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In other words, the cute aggression seemed to help them cope with the overwhelming positive emotions and get back to normal.

Now, we'll need more studies before we know exactly what's up with cute aggression, but the researchers think that these mixed expressions might be one way people manage strong emotions – in this case, positive emotions. It's harder to be a good caregiver if you're overwhelmed by the cuteness in front of you, so gently pinching a baby's cheeks, or at least feeling the urge to, might actually be helpful.

It gives you somewhere to channel the emotion. So the next time you find yourself uncontrollably smiling at a video of cute kittens and you feel like you want to eat them all up, that's probably just your brain trying to keep you from being totally overwhelmed by the adorableness. So just imagine...(chewing sound)...it'll... it'll help you cope, just, not eating it, just put it in your mouth.

[Brit from present]:
Wow, thanks for that visual Hank.

Honestly though it's kind of nice to know that strong emotions can be helpful. Because other times feeling things can be really inconvenient. Sometimes it just makes you want to bottle up all your feelings and then through that bottle off a cliff where you never have to deal with it again.

Expect while that would be convenient and all it probably wouldn't be good for you. Here's the research.

[Brit from past]:
Everyone feels things. And sometimes, those emotions are so strong that you just want to laugh or cry or scream.

But then you think better of it, right? Well, as cheesy and New-Agey as it might sound, it's often healthy to just let those feelings out. There's evidence that expressing your emotions – and connecting with the emotions of others – is good for you, both physically and mentally.

Bottling your feelings up might seem like a good idea at the time, but studies suggest that's not a healthy way to deal with emotions. For example, in a study of 111 people in 2013, researchers found a small, positive correlation between a person's score on an emotional suppression scale and their mortality risk – basically, how likely they were to die for any reason. It's not clear exactly how suppressing emotion might lead to your death, but it could be that it makes it more likely you'll choose "unhealthy" outlets for your feelings, like smoking.

 (12:00) to (14:00)


And other research has linked how you handle angry and hurt feelings to aggressive behavior, which is also generally not great for your overall well-being.

Aggressive and angry people are more likely to suffer from coronary heart disease and are at higher risk of heart attacks, for example. On top of that, aggression is linked to higher rates of anxiety and depression.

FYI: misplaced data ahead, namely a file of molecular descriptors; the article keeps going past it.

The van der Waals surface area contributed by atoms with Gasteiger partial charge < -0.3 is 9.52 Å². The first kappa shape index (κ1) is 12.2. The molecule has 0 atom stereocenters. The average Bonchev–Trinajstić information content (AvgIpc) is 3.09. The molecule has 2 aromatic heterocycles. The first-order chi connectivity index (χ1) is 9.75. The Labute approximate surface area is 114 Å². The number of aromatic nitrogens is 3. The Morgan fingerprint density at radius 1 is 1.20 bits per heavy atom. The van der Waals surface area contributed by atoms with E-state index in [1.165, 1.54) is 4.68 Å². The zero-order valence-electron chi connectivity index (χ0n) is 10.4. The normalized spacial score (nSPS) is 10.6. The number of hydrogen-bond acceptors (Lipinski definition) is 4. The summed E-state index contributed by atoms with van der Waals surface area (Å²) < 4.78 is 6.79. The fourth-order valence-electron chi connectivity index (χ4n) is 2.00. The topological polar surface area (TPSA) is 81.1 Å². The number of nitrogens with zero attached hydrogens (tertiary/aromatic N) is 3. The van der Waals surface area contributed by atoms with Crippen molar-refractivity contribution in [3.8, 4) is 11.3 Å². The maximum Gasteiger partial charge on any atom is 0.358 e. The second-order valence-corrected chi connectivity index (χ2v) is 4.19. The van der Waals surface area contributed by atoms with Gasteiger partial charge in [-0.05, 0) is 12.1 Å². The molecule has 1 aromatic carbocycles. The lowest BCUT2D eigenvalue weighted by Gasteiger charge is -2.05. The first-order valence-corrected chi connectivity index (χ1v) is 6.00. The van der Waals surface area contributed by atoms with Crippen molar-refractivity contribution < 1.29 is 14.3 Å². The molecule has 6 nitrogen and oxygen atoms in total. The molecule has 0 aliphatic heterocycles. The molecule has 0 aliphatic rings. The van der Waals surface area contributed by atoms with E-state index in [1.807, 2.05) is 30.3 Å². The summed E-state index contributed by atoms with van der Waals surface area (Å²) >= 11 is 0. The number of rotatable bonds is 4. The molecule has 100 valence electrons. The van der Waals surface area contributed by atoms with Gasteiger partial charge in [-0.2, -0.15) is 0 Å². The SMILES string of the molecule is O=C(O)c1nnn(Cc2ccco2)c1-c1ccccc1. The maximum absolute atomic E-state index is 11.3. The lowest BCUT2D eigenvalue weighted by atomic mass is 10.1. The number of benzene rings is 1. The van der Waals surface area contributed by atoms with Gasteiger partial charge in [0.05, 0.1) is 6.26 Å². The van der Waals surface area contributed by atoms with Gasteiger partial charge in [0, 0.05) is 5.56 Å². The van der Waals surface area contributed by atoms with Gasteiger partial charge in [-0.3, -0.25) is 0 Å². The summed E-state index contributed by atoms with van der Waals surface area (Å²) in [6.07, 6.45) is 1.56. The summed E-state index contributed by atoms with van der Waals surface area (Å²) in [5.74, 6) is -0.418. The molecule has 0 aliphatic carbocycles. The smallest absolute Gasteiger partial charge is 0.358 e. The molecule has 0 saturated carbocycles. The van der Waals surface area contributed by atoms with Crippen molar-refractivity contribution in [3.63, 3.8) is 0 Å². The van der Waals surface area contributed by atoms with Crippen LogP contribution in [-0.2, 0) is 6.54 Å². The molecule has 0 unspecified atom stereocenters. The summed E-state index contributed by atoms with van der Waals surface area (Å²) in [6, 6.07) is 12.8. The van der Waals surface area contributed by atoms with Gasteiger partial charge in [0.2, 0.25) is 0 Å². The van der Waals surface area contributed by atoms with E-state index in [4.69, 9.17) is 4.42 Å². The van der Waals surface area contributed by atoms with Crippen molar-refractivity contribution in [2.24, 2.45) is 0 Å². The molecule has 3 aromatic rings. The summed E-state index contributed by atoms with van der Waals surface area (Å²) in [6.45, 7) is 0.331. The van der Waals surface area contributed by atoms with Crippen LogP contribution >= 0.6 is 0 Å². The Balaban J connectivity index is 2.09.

And while it might seem obvious that people who aren't great at controlling their anger are more likely to experience aggressive outbursts, it turns out that folks who try to suppress their angry feelings too much can also end up being more aggressive. Researchers think this might be because suppressing your negative feelings makes you feel worse in the long run, which in turn makes it harder for you to make good decisions and pushes away the people who care about you. And other studies have connected emotional expression, or lack thereof, to all sorts of things that can influence your health and relationships – like anxiety and stress or risk-taking.

And it's not just about how often you're laughing or crying – appropriate emotional expression is also about perceiving the emotions of other people. This is sort of summarized by a psychological concept called emotional intelligence. A person's emotional intelligence includes their ability to interpret and control their own emotions, as well as recognizing and understanding the emotions of others.

It isn't just a psychological concept; researchers are actually trying to study the underlying neuroscience as well. So far emotional intelligence has been connected to activity in the brain areas involved in the circuits that process emotions, like the amygdala, prefrontal cortex, and anterior cingulate cortex. And while emotional intelligence has become kind of buzzwordy in the business world these days, unlike many fad terms, there's actually some good science behind it.